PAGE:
Surprisingly (I say this after reading the paper) no one has really properly considered that it may be due to the fact that different women given birth to children at different times of the year. The birthdate has always been sort of assumed to be independent of background, but in retrospect it is not at all clear why this might be the case. Anyone who has been around a university would notice that there are a lots of big bellies as the semester ends.
A recent working paper by Kasey Buckles and Daniel Hungerman finds exactly this fact to be the case. People who give birth in the winter are more likely to have less education and to be of lower socio-economic status than women who give birth at other times of the year. The differences can actually be quite large – up to 10%.
Pretty smart…Share on Facebook
“Last week, [Zimbabwe's] government spokesman George Charamba accused Britain of trying to use the cholera epidemic, which has killed close to 1,000 Zimbabweans and affected 16,000 others, as an excuse for the former colonial power to invade Zimbabwe.”
Another week, but still no action from the international community to intervene in Zimbabwe. The numbers infected and killed are inching up. How bad does it have to get before we need to intervene?
The logic for not getting involved, at least from South Africa, to date has largely been based on the logic that Zimbabwe’s problems do not affect anyone beyond its borders. Although those living in communities now housing thousands of Zimbabwean refugees would probably disagree with this claim, the cholera epidemic gives new rationale for intervention as it will spread beyond the country.
Public health crises have usually lead to situations that have caused the termination or pausing of wars (e.g. supposedly the war between Northern and Southern Sudan paused to allow vaccinations, epidemics have decimated armies leading to one side to topple the other) but have they ever been used to provide rationale to initiate one?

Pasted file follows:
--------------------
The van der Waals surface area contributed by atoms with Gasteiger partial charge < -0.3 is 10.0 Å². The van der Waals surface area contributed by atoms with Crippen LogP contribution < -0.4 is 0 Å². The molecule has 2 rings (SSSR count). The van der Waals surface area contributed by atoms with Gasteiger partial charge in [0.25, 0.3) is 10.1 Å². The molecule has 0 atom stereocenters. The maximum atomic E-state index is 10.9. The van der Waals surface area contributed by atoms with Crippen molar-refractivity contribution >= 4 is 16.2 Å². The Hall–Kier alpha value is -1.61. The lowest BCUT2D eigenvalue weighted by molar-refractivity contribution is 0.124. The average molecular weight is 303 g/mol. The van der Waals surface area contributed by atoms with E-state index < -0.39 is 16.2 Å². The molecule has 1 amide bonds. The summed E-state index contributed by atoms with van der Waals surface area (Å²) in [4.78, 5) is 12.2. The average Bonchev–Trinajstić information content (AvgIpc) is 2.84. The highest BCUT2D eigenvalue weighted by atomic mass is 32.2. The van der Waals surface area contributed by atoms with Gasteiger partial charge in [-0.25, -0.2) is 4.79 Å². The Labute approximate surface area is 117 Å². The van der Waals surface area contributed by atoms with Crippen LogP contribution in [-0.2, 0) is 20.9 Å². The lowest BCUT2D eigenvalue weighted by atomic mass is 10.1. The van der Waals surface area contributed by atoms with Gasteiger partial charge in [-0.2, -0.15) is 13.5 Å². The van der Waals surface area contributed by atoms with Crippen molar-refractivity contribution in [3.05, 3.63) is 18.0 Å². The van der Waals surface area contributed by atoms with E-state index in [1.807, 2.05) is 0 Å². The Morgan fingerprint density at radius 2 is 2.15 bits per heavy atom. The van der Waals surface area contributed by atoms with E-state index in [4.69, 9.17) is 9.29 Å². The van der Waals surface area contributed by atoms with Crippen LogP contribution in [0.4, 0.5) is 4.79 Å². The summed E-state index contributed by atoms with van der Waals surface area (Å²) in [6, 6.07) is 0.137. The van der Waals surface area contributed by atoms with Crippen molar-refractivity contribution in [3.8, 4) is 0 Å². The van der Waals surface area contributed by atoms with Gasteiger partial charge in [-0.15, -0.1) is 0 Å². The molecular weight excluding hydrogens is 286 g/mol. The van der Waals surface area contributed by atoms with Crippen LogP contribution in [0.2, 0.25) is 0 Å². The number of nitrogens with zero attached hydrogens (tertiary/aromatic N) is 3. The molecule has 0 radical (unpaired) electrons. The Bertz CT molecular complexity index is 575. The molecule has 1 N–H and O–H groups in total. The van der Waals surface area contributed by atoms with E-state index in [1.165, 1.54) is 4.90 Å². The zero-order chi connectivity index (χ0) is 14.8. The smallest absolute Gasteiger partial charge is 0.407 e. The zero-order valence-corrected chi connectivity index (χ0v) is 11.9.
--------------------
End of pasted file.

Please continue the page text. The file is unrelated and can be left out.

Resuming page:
Cholera is just the tip of the iceberg. In addition to the thousands who will die from cholera, due to the fact that public health services are basically non-functional means thousands will also die from less visible, but preventable health conditions. Can the international community just sit by while we know thousands of people are dying?Share on Facebook
A few years back, it was quite rare to find people owning and using bed nets in Africa. When I first lived with a family in Burkina Faso in 2002 I was the only member of the family unit sleeping under a net (although the kids loved to play with my net). Things are changing for the better, and apparently quite rapidly, throughout the continent.
There is a group called Net Mark, who for the past few years has been collected nationally representative data on net ownership and use throughout Africa. Although DHS also has begun to collect similar data, many countries are now onto their second survey round allowing a longitudinal analysis of the changes in net ownership and use. (By the way, their data is freely available so if you were looking for some data to write a paper, you may wish to check it out).
Some early analysis of the changes in net ownership were recently released in the Malaria Journal. In the four studies they investigated (Nigeria, Senegal, Zambia, and Uganda) awareness of nets increased tremendously in all 4 countries with nearly universal awareness of them by 2004. Net use also increased to nearly half of household using these nets. The last round of data was from 2004, which by malaria standards is actually quite old, so I am sure these numbers would be much higher today.
However, few things caught my eye from this study. While ownership grew a great deal, actual usage lagged behind tremendously (15-20 percentage points). So while I think we should be cautiously optimistic of the results of this study, I think we need to make sure that we realize that a lot remains to be done.Share on Facebook